Dōgen Zenji, a Zen Buddhist teacher
Dōgen Zenji (道元禅師: 1200-1253), born in Kyoto, was a Zen Buddhist teacher in the Kamakura period (1185-1333).
He founded the Sōtō school of Zen in Japan in 1244 after traveling to China and training under the Chinese Caodong lineage there.
He is known for his extensive writing including the "Treasury of the Eye of the True Dharma" or "Shōbōgenzō" (正法眼蔵), a collection of ninety-five fascicles concerning Buddhist practice and enlightenment. The Shōbōgenzō is his masterpiece.
Another collection of his talks is the "Shōbōgenzō Zuimonki" (Gleanings from Master Dōgen’s Sayings: 正法眼蔵随聞記) in six volumes. These are talks that Dōgen gave to his leading disciple, Ejō, who became Dōgen’s disciple in 1234. The talks were recorded and edited by Ejō from 1235 to 1238.
Dōgen Zenji comments on Deaf people in the Gleanings from Master Dōgen’s Sayings:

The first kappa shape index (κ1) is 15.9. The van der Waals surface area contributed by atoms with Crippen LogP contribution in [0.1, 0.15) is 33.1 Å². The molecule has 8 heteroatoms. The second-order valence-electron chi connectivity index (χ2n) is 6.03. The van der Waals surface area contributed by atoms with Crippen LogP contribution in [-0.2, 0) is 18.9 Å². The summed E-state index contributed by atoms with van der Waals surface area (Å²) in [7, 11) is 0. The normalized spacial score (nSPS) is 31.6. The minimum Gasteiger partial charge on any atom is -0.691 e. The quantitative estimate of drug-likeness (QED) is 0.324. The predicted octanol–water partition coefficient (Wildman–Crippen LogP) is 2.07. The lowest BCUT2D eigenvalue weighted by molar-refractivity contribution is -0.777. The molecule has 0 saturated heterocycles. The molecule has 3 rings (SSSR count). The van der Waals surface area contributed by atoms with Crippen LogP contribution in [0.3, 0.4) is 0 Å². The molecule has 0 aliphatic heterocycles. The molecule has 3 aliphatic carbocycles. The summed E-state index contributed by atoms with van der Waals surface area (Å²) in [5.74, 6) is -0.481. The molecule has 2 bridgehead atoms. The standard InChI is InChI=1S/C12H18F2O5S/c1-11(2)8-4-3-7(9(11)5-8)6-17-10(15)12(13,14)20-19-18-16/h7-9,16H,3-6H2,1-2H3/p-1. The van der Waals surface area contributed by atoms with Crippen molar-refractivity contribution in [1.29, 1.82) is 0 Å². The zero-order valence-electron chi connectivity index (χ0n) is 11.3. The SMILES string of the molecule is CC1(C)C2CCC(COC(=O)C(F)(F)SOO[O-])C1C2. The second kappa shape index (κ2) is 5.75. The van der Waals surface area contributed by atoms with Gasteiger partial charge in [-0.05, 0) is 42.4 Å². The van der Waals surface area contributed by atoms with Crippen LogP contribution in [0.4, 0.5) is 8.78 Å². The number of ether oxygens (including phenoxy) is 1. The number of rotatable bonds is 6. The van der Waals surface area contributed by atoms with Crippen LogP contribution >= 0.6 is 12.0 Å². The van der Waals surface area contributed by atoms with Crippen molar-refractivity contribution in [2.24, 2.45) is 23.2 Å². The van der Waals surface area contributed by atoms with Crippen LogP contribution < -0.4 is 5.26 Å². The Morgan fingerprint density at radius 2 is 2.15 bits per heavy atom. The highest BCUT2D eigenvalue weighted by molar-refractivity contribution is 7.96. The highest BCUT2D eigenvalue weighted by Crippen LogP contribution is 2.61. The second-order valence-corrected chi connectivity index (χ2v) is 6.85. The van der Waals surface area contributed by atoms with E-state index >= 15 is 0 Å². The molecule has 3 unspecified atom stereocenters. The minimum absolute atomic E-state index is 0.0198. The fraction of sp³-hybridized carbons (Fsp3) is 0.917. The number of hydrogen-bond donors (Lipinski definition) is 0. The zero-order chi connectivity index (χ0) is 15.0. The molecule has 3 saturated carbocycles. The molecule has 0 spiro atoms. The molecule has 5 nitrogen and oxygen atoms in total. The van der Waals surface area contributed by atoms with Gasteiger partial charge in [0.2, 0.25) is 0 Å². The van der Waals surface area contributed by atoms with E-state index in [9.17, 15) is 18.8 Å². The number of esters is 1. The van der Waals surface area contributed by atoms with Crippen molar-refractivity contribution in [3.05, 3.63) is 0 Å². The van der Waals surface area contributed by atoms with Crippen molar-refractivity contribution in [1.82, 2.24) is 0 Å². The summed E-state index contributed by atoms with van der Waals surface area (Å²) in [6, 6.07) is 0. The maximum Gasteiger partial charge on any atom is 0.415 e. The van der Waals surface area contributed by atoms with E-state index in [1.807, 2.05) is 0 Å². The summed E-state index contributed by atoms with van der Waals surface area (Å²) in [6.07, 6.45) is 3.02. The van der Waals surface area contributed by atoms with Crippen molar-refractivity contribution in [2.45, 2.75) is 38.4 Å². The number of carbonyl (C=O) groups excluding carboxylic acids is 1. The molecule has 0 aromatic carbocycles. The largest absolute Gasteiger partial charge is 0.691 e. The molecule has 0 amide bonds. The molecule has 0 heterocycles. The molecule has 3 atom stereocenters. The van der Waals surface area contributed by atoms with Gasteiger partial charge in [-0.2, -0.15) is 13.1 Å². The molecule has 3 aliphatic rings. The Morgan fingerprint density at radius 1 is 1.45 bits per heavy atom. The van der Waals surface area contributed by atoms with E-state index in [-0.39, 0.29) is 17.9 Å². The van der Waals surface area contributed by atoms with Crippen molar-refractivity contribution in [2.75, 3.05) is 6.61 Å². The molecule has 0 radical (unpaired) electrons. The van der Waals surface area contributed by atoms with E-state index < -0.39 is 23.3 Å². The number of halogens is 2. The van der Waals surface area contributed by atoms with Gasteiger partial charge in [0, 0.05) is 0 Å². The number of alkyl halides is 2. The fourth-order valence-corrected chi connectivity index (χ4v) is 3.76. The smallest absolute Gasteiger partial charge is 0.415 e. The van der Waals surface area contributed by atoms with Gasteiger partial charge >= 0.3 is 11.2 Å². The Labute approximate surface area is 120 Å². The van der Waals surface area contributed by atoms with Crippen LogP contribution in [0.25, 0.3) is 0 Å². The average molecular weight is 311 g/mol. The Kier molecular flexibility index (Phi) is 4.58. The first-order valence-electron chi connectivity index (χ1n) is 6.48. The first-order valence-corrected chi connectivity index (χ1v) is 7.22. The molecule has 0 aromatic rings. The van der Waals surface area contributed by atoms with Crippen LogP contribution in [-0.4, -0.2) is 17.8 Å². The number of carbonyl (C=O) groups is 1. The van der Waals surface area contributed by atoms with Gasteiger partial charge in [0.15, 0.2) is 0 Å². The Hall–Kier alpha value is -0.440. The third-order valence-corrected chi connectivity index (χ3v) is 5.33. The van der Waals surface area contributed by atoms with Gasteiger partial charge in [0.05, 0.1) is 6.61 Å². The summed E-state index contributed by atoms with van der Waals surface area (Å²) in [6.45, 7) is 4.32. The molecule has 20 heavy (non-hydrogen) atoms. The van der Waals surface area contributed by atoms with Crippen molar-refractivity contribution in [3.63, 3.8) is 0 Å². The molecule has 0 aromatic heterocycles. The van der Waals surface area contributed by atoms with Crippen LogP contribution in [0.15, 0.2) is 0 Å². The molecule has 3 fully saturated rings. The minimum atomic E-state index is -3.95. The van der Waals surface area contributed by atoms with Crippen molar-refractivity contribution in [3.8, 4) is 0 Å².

"You sit in religious contemplation in a Buddhist temple, without chatting with other people, just like a Deaf or mute person. What is necessary is only to sit in religious contemplation."
Also he wrote for one of his disciples, who kept training himself with his words as follows:
"Because the Deaf people don't hear, they don't know what is going on in the world;
As they have nothing to worry, their heart remains pure:
As they don't emit any words, there is no worry that they face a calamity."